Getting culture shock when you move to a new country (culture) is a common thing. Almost all travelers, for business or pleasure or for long time settlement, go through this ordeal of getting shocked. This happens when they find or experience something which normally doesn’t fit their cultural norms and values and worldview.
Coming to Nepal and being shocked is common too. Or perhaps travelers to Nepal get more culture shocks.
If you are planning to come to Nepal, then here is a list of things which will shock you culturally. This list with some suggestions has been prepared to minimize the shock.
The List Goes Like This
- People eat their food by hand. Right hand. And everyday cooked rice is eaten as lunch and dinner. No need to worry. You will get spoon and fork or chopsticks and a variety of different drinks and dishes.
- Public display of affection (kissing) is considered offensive and those who display it are taken as characterless. If you are here, keep it indoors.
- Buses stop even in places there aren’t bus stops. Just wave. They will stop.
- Keeping shoes or sandals or slippers upside down is considered to bring bad luck. Some may rebuke you if you do so. You know what you need to do.
- Physical disciplining such as hitting or spanking a child is not uncommon. You will see it almost everywhere in Nepal. Don’t try to intervene when you see such thing. Like said before, it’s disciplining.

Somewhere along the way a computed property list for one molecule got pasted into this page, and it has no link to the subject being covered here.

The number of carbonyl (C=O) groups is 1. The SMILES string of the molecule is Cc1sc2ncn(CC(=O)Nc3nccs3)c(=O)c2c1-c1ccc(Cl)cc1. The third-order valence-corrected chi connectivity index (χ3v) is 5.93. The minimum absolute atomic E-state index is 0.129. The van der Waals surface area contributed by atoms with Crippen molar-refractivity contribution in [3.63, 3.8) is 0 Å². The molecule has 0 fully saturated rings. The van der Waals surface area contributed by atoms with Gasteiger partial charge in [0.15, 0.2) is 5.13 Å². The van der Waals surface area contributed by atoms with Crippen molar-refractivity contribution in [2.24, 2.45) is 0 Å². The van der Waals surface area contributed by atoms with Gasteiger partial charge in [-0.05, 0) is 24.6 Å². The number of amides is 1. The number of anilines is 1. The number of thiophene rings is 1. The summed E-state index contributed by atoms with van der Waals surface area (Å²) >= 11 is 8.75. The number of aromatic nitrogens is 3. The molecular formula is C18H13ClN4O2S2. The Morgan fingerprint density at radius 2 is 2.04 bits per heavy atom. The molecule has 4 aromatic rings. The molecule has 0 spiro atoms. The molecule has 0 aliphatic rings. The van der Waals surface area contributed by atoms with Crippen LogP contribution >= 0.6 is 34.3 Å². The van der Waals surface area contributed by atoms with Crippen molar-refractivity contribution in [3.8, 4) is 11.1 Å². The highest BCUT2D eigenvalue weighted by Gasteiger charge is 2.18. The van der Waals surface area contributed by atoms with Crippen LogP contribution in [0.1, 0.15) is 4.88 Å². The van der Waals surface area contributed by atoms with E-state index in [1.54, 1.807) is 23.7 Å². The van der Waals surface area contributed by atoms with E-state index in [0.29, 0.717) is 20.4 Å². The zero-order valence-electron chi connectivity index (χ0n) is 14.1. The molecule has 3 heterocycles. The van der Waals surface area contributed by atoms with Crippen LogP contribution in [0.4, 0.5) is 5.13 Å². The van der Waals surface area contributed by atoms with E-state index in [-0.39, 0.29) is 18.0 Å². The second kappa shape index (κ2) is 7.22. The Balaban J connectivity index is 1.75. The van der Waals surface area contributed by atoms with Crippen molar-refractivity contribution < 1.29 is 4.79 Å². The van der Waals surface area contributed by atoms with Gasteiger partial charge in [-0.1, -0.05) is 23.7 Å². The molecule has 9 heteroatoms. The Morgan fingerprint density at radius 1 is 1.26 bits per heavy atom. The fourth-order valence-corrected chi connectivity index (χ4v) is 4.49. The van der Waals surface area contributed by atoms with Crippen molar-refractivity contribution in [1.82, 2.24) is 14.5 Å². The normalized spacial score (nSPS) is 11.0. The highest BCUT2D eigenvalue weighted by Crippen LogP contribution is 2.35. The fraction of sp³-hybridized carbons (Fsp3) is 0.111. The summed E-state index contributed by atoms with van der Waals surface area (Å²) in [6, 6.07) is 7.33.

- Animals are sacrificed during Hindu festivals and in other activities like visits to witch doctor. And again please don’t intervene. It will offend people religiously, if you stop them from killing animals in the name of god.
- There is very old community of people, Newar, found all over Nepal, mostly in the Kathmandu valley. What happens in this community is that, at the age of seven, pre-adolescent daughters are married to “bel” (wood apple) which is the symbol of Lord Vishnu. He is one of the three chief Hindu gods. As a result, Newari women are not labeled widow if their husbands die.
- When women/girls have their menstruation period, they are rendered impure and therefore isolated from the rest of family members and kept in a shed. This century-old practice, known in Nepali as “chaupadi”, is prevalent mostly in far and mid-western regions of Nepal. But its softer form can be seen in cities like Kathmandu too.
- When in Nepal, don’t expect things to go on time. You will face delay almost in all activities. There is even a phrase “Nepali Time” which is used sarcastically to point out delay in activities.
- Though Nepal is the second richest country in water resources, there is still the looming problem of daily power outage. Generally this problem wrecks havoc in the lives of Nepali folks during winter when the load-shedding hours can stretch up to 16 hours a day. But there are solutions like inverter or generator. If you have chosen a good grade hotel, then the no-power problem won’t affect you.
- And the last thing, strike or aka “bandh” in Nepali. Although it’s been quite a time since the last strike, you never know when it will strike upon you. And in the worst case scenario, you might be stranded in nowhere. No buses. No open shops. So before you come here, pay attention to news related to Nepal. And if there is strike all of a sudden when you are in trip, don’t panic. Listen to your guide if you have taken one. Or take help from locals. Nepalese are helpful folks.
What to Do Now?
Read the list over and over again. Read the suggestions over and over again.
Be open-minded and lessen the damages of culture shock in Nepal.